Ready for another wild stocks ride?

Feb 09, 2018
Traders work on the floor of the New York Stock Exchange moments before the Closing Bell Thursday in New York City. (Photo by Spencer Platt/Getty Images)

UPDATE: 1 p.m.

Stocks started strong but they’re falling now. 

The Dow Jones Industrial Average is down more than 240 points shortly before 1 p.m., a decline of more than 1 percent. 

But before 1, the pace of decline seemed to be slowing. 

The Nasdaq index is also down, close to 89 points or about 1.2 percent. 

ORIGINAL REPORT:

Investors are bracing themselves for another stocks wide ride — perhaps even another freefall — Friday morning.

The Dow Jones Industrial Average opened Friday up about 1 percent or approximately 300 points.

But is a free fall on Friday possible?

The only possible answer is: Nobody knows.

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“Markets are almost impossible to forecast, no matter what anyone says,” said Shaun Bond, a professor of finance and real estate at the University of Cincinnati.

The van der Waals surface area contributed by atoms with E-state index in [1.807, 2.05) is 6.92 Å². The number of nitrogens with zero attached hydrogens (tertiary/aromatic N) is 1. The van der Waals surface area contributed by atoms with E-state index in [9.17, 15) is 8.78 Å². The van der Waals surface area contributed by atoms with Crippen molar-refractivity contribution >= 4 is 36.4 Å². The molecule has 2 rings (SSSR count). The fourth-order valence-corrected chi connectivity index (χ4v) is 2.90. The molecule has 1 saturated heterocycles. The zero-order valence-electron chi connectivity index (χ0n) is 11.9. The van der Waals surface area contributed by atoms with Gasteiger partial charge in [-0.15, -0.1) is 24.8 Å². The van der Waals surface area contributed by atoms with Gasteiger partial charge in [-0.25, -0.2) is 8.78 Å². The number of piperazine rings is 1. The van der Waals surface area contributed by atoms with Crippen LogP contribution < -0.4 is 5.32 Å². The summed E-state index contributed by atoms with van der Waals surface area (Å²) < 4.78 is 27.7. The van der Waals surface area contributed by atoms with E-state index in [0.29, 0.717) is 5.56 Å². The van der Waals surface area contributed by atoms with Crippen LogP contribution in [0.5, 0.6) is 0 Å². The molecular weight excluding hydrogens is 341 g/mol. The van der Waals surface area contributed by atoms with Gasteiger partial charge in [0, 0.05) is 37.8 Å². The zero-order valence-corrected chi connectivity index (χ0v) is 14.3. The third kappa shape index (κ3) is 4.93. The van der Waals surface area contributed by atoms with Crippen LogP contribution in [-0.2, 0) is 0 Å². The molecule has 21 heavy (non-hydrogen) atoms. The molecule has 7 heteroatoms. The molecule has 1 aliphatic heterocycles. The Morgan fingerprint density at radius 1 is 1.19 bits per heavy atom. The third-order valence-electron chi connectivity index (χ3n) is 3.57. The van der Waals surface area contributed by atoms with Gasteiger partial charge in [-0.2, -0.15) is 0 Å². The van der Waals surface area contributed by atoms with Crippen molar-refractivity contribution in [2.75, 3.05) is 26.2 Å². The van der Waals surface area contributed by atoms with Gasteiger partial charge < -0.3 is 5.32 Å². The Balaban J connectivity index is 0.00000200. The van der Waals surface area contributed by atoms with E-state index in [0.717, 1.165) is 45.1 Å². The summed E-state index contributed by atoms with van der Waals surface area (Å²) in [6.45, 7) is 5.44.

Markets overseas appeared to be joining U.S. stocks in correction territory or were at least heading in that direction. Global equity benchmarks were poised to cap their worst week in years, the Wall Street Journal and others said.

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A “correction” is a Wall Street term for when a broad stock index like the Dow Jones Industrial Average or the Nasdaq falls 10 percent from its most-recent high. The Dow fell 1,032.89 points Thursday to 23,860.46, which is 10.4 percent below its record close of 26,616.71 set January 26.

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Experts say investors are eyeing the prospect of inflation growing at a rate of more than two percent, with accompanying higher interest rates, all making money more expensive at a time when a growing economy needs money.

“That will reduce corporate profitability, if borrowing prices go up,” Bond said.

And the market may also be responding to investor “expectations,” he said.

Certainly over the last 10 years, market-watchers have expected higher interest rates and inflation to rise — but those measures actually haven’t so far, not in any dramatic way, he noted.

“We’ve been at historically low levels for such a long time, I think there’s a sense we’ll start to see normalized interest rates,” Bond said.

For stock prices, “you’re going to look at average lower returns in the future.”

“There are going to be good days and bad days,” he said.